I just went to see Sean Hayes and Kristen Chenoweth in Promises Promises on Broadway. Sean Hayes was charming, appealing, and thoroughly believable as a straight leading man. Kristen Chenoweth is always a star. The sets, by Scott Pask, were smart and snappy, the lighting was beautiful.
And the show was terribly, painfully, BAD.
Not the entire show: Tony Goldwyn, in a supporting role, set the standard for acting in a Broadway musical, proving that even in a musical as hokey as this one, a real actor can embody a part to an amazingly effective degree. Molly Shannon was clearly having the time of her life – and giving the audience a great time too – playing a drunken floozy.
And yet, the show, was patently awful. How is that possible? Let me count the ways.
1. Bad Music. Ever heard of the song “Grapes of Roth?” how about “Wanting Things?” or that big show stopper (and catchily named) “She likes Basketball?” I didn’t think so. Other than the so-cheesed-up-by-it’s-association-with-Muzak song “I’ll Never Fall in Love Again,” and the so out of place it seems to have been dropped in from another show “I say a Little Prayer for You,” you’ve never heard of any of these songs. Know why? They are BAD. Unhummable. And not in a complex Stephen Sondheim kind of way. Just boring, and talky, and sometimes oddly tuneless. Bad.
2. Worse Lyrics: “People who I meet seem to think I am strong. They don’t see inside of me so they don’t know I’m weak and often wrong.” Those aren’t lyrics. Those are lines from a Soap Opera character about to kiss his brother’s, wife’s sister even though he know she loves another.
Or how about “I seem to see you differently. Changing as I’m being treated kindly or meanly.” Try singing that ten times fast.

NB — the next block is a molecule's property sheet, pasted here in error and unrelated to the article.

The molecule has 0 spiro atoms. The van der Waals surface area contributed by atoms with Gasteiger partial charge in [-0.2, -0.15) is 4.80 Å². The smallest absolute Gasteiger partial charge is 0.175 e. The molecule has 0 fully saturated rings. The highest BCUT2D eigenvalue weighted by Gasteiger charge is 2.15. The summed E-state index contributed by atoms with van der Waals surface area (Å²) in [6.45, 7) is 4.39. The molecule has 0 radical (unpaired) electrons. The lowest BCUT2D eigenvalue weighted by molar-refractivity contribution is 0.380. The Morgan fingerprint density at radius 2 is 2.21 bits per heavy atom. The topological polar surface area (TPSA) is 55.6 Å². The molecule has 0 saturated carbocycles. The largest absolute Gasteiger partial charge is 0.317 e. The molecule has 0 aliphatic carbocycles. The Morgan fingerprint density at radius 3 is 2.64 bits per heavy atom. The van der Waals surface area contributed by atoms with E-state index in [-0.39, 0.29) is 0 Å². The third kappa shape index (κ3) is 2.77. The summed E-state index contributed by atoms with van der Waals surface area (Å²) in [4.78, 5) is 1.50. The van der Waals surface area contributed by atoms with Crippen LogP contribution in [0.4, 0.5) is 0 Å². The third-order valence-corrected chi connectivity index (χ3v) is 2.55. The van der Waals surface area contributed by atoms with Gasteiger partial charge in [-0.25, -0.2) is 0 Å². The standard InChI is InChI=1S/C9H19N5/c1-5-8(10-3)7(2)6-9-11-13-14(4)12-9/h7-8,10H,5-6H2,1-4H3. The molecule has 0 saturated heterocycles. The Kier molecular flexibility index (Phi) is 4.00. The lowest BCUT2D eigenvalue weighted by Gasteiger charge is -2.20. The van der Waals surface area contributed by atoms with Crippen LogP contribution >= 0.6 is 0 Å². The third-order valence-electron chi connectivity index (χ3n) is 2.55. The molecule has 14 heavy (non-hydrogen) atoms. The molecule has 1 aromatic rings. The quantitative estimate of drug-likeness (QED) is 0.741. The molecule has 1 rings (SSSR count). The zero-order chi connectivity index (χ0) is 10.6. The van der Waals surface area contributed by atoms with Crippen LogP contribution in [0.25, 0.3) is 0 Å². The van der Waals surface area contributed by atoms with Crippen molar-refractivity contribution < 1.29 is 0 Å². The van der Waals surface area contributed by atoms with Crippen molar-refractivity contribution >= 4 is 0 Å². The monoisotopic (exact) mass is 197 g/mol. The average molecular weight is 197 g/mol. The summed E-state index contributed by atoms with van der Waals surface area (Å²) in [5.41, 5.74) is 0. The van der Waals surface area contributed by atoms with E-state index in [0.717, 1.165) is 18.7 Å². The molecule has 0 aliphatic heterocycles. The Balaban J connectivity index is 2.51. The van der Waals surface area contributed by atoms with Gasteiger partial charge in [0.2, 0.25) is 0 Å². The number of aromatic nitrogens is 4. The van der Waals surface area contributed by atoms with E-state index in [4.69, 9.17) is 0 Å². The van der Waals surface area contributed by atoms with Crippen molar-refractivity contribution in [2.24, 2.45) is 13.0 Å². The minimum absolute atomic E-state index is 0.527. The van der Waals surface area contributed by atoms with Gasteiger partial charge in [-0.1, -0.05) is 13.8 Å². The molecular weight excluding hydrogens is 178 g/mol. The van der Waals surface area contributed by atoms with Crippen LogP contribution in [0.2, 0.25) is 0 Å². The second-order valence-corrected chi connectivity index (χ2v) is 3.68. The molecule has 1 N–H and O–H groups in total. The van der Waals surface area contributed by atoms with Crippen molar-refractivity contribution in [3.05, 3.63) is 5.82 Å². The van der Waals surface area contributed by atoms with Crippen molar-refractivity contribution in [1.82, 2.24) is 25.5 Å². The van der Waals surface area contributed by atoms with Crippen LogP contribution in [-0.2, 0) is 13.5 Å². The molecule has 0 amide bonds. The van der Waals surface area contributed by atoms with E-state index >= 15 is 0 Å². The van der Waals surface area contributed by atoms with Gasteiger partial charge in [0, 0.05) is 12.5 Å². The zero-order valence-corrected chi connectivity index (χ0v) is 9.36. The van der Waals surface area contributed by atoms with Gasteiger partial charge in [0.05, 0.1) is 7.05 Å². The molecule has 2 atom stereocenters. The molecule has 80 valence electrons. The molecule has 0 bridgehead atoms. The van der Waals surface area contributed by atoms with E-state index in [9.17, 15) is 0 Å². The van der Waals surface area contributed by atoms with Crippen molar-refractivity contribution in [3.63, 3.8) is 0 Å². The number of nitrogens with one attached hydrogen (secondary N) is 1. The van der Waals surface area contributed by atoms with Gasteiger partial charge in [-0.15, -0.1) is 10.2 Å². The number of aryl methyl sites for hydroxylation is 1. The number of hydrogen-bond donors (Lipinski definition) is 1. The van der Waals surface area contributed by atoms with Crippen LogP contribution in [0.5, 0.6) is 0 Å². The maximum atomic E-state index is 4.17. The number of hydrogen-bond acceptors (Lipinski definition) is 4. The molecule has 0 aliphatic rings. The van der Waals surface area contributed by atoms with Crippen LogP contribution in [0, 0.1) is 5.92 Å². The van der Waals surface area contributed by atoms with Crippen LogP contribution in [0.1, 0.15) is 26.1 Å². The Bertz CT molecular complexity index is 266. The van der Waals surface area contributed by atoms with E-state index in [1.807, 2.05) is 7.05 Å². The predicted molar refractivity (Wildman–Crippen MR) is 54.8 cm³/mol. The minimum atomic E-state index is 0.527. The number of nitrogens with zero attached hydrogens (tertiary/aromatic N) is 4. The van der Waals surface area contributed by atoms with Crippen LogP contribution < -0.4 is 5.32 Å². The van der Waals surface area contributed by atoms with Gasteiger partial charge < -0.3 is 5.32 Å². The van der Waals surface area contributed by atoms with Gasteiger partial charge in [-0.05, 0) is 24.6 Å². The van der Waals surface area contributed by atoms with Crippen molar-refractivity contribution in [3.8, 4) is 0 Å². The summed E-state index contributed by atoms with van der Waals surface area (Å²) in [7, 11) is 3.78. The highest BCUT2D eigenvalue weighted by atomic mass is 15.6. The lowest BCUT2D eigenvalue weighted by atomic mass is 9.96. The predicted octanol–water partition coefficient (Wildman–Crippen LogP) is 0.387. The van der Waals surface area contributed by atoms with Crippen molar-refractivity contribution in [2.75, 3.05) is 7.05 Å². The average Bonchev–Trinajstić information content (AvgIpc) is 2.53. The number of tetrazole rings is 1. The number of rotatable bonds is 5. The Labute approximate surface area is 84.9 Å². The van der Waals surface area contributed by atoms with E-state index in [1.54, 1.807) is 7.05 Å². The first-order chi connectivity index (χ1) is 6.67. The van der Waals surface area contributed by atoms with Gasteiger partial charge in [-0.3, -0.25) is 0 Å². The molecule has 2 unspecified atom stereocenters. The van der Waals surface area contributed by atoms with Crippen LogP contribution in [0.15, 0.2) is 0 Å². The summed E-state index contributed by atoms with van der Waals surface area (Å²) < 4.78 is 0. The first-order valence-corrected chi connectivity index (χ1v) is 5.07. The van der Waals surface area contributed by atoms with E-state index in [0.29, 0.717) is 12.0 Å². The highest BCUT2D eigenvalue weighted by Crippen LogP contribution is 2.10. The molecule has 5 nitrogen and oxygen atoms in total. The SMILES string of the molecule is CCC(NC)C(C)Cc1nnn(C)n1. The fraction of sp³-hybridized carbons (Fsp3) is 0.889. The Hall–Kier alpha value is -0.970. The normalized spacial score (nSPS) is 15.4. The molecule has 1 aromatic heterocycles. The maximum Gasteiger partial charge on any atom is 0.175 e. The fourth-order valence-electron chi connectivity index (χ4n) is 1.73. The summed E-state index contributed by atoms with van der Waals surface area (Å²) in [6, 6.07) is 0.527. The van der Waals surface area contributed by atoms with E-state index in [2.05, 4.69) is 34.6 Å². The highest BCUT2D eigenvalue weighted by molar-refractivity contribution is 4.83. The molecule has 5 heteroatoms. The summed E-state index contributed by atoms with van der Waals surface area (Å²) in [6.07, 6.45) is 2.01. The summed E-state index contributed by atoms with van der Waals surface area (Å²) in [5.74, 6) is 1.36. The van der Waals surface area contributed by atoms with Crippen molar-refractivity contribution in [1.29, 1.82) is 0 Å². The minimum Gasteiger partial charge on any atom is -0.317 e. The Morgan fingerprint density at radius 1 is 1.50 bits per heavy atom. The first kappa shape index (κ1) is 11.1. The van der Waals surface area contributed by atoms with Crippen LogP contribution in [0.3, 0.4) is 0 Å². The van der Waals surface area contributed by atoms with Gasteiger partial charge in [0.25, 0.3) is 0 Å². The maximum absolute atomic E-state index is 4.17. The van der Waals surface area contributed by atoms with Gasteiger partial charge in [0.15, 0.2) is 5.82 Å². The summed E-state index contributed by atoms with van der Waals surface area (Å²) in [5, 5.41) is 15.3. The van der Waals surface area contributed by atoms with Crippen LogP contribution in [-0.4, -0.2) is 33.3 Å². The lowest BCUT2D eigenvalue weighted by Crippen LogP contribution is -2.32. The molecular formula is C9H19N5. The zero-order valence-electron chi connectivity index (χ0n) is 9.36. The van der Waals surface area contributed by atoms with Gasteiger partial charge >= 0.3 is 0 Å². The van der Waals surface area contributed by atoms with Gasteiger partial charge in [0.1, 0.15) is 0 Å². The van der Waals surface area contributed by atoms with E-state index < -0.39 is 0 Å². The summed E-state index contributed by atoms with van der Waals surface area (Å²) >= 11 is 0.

3. Weird Directorial Choices: Now, I don’t know for sure that these were directorial choices, or were written into the script or the (mostly) bad music. But why on earth, in a solo number, is there suddenly a vocal chorus of invisible women doing back-up? Weird
And while Tony Goldwyn was truly terrific as a 1950’s sexist cad, he seemed to be in a different show. He wasn’t “performing,” as most of the other people on stage were – he was acting. The real deal. It was a great performance, but kind of out of place with the “hey, we’re in a show” mugging that most of the other supporting characters were doing. (Which, in a period musical isn’t an insult) Weird again.
I felt bad for Sean Hayes, Kristen Chenoweth, and Tony Goldwyn. They were doing a great job. They were entertaining. But – hello – there’s a reason the show hasn’t been revived in decades. And good as you are, you aren’t good enough to make this bad show a good one. Even the great Neil Simon couldn’t write a book good enough to save the show from it’s true awfulness.
So go see Promises, Promises if you’re a huge Sean Hayes fan. Because he won’t disappoint. Go if you love Kristen Chenoweth no matter what. But know you’re gonna need that “no matter what” mentality.
I promise you that.